The title for this post is a quote from Avraham Shalom one of the former directors of Israel’s Shin Bet. He provided it during an interview in the documentary The Gatekeepers to explain Israel’s inability to ever actually be successful when dealing with the Palestinians. Ann Laurie’s recent post on Vice President Cheney’s recent interview and Wall Street Journal op-ed where he presents his belief that the negotiated agreement with Iran is a mistake, failure, and will (further) weaken the US and put it and its allies at greater risk seems to be a great example of this. What has always struck me is that Vice President Cheney, as well as a number of the thinkers he has either surrounded himself with, is enamored of, or seems to pay heed to, are all much, much better tacticians than they are strategists. What I mean by this is not that they do not understand the basics of strategy: ends are what one seeks to achieve in order to have a successful policy; ways are how one goes about reaching those objectives; and means are how you pay for it. Rather, Vice President Cheney, as well as his daughter Assistant Secretary of State (Liz) Cheney, and the many others who are attempting to block the P5+1 agreement on Iran’s nuclear program just do not seem to understand the concept of how the strategic level of operations is really ambiguous. There is little doubt that Vice President Cheney is a brilliant, tactical bureaucratic infighter and political tactician, but it seems pretty clear that he, and those he has served with, does not really understand the nuances that are the warp and weft of the strategic level.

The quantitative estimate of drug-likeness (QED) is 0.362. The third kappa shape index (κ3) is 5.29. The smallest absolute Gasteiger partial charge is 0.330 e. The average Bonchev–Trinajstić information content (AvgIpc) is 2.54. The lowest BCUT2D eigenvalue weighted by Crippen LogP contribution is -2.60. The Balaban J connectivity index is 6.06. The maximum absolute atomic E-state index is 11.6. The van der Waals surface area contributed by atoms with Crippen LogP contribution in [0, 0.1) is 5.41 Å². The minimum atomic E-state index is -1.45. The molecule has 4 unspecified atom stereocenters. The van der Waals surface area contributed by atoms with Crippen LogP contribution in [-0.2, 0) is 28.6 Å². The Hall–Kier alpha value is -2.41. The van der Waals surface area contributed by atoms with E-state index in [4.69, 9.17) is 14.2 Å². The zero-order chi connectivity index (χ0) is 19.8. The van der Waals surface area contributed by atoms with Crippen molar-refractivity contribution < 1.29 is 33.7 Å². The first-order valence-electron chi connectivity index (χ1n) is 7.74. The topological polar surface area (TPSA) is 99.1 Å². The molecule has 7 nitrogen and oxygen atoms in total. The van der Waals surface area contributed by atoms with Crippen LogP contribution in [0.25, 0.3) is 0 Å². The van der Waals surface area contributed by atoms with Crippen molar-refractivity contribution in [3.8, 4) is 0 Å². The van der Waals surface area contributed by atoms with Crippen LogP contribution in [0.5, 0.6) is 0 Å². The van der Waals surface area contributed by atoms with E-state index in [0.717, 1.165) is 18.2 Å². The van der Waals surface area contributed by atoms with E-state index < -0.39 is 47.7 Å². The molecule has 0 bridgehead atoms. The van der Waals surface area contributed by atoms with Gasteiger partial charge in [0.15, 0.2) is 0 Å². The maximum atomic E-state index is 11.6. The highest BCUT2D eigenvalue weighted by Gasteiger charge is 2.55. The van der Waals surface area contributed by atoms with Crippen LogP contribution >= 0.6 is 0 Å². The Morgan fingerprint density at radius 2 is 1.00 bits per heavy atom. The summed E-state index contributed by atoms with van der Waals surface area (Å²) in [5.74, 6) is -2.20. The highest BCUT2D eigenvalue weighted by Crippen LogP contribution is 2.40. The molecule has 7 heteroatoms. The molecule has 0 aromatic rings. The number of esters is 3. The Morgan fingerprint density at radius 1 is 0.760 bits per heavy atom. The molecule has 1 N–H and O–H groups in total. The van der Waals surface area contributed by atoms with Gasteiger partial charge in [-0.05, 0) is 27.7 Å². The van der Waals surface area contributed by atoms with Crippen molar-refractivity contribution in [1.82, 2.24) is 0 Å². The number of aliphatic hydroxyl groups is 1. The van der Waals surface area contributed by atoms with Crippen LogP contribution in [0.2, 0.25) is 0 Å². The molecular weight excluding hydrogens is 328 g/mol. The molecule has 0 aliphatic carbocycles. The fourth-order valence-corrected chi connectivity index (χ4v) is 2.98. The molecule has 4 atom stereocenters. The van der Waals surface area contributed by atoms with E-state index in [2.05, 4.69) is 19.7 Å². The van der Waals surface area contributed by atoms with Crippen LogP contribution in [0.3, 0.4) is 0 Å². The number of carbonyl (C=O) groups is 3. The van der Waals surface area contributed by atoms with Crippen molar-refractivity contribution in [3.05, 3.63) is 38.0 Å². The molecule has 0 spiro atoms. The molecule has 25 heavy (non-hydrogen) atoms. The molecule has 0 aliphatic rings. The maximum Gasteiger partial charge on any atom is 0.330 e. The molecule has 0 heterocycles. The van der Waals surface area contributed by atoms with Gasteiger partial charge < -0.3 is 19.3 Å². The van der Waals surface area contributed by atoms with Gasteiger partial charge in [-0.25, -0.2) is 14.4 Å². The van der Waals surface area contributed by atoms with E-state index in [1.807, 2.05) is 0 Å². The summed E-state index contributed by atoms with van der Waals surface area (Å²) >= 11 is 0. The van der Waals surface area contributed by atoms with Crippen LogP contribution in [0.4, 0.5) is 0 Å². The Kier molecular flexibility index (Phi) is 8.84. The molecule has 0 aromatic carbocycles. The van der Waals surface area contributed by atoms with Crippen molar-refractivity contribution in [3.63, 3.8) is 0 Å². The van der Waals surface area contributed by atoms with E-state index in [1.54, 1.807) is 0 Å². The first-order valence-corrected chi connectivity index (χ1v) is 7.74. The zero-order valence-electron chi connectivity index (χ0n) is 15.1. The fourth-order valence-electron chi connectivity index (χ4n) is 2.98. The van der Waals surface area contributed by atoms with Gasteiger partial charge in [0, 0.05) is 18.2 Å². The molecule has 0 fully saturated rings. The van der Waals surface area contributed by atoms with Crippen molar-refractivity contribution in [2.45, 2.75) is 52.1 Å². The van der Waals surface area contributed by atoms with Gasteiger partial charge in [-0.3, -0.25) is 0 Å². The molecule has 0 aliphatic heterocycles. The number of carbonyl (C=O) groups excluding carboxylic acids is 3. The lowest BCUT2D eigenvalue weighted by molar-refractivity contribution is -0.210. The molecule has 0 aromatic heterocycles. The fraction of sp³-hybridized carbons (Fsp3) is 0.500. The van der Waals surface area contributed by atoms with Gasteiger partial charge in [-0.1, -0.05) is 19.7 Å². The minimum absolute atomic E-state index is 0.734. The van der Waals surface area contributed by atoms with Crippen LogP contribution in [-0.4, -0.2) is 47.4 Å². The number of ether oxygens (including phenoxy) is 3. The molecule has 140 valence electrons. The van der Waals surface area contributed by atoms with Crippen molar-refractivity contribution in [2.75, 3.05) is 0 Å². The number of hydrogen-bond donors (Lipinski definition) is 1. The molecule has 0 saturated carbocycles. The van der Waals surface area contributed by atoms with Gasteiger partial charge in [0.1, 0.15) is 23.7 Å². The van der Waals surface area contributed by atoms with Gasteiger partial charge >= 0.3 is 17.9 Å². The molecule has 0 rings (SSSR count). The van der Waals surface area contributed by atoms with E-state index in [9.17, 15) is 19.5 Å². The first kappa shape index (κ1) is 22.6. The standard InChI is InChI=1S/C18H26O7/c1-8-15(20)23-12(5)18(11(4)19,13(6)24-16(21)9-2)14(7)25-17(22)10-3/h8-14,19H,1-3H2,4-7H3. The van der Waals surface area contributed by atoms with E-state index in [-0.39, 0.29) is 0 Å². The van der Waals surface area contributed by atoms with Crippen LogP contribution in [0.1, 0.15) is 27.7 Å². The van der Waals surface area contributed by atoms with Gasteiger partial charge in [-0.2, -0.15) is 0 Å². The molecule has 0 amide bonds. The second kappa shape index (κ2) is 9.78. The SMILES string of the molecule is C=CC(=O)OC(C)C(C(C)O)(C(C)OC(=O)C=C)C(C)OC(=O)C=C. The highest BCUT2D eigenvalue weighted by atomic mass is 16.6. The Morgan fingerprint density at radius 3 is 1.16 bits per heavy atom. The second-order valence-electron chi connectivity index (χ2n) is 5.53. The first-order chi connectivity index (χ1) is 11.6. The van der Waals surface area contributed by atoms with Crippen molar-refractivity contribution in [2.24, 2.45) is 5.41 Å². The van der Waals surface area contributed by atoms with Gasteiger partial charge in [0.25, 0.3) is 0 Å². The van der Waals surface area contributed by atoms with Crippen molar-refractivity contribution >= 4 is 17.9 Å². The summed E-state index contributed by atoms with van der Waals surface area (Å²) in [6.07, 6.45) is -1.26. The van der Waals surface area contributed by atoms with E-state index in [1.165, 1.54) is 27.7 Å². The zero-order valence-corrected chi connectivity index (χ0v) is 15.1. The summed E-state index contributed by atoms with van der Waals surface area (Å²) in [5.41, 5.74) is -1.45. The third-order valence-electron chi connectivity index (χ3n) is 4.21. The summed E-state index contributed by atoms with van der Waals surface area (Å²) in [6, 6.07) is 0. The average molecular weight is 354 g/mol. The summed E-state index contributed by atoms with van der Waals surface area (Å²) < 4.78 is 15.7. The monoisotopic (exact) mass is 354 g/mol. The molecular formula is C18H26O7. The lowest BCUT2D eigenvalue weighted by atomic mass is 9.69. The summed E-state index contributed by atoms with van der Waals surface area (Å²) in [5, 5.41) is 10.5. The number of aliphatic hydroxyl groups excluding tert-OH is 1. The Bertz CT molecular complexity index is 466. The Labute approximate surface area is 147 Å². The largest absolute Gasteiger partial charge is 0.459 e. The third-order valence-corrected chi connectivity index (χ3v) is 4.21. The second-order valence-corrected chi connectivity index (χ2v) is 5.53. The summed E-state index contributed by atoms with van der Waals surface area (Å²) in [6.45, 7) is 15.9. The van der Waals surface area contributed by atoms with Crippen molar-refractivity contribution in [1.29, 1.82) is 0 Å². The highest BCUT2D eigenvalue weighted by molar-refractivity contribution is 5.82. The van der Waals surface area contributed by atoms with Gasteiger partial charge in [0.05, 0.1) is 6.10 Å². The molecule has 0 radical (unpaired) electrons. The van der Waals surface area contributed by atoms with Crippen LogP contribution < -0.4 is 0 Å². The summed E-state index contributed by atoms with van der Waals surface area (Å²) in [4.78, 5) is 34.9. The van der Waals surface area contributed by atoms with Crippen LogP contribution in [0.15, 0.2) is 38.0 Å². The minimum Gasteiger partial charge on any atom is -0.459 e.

If one peruses America’s national strategic documents, and I highly recommend that everyone give them a read – The National Security Strategy; The National Military Strategy; The Quadrennial Diplomacy and Development Review; and The Quadrennial Defense Review – it becomes very clear very quickly that the international political, social, economic, and security systems are all shades of gray. The term we use for this is VUCA, which stands for volatile, uncertain, complex, and ambiguous – as in we are dealing with a VUCA environment. One of the most difficult things is to try to prepare personnel who are used to working and operating at the much less ambiguous tactical and operational levels to deal with the uncertainty and vagueness at the strategic levels of decision making and operation. Not every outstanding foreign service officer (either on the State or USAID tracks) or battalion commander will make an outstanding ambassador or general officer. Often the ability to make the transition is the ability to deal with ambiguity. And this is where Vice President Cheney, Assistant Secretary Cheney, and the numerous Congresspeople, Senators, think tank denizens, pundits, and others come back into the story. At the strategic level almost all problems are ill-structured, complex problems or what we used to call wicked problems. The reason for this is that the easy problems are much less ambiguous and are much more easily resolved at the lower levels. By the time a problem gets to the strategic level it is guaranteed to be hard to resolve. One of the realities of dealing with strategic level issues is not that one is going to solve a problem for all time, but rather that one is going to solve as much of the problem as possible to create both time and space to resolve other outstanding issues and the new problems that will arise from the current solution. And this last part is really important. A close friend of mine and former teammate always describes a successful strategy as creating the dog that caught the Buick scenario: once you’ve caught it, now what do you? It is pretty clear that Vice President Cheney does not seem to grasp the now what/what do we do now questions or recognize that every time that a strategy achieves policy success it changes the environment and creates new challenges, opportunities, and even threats.*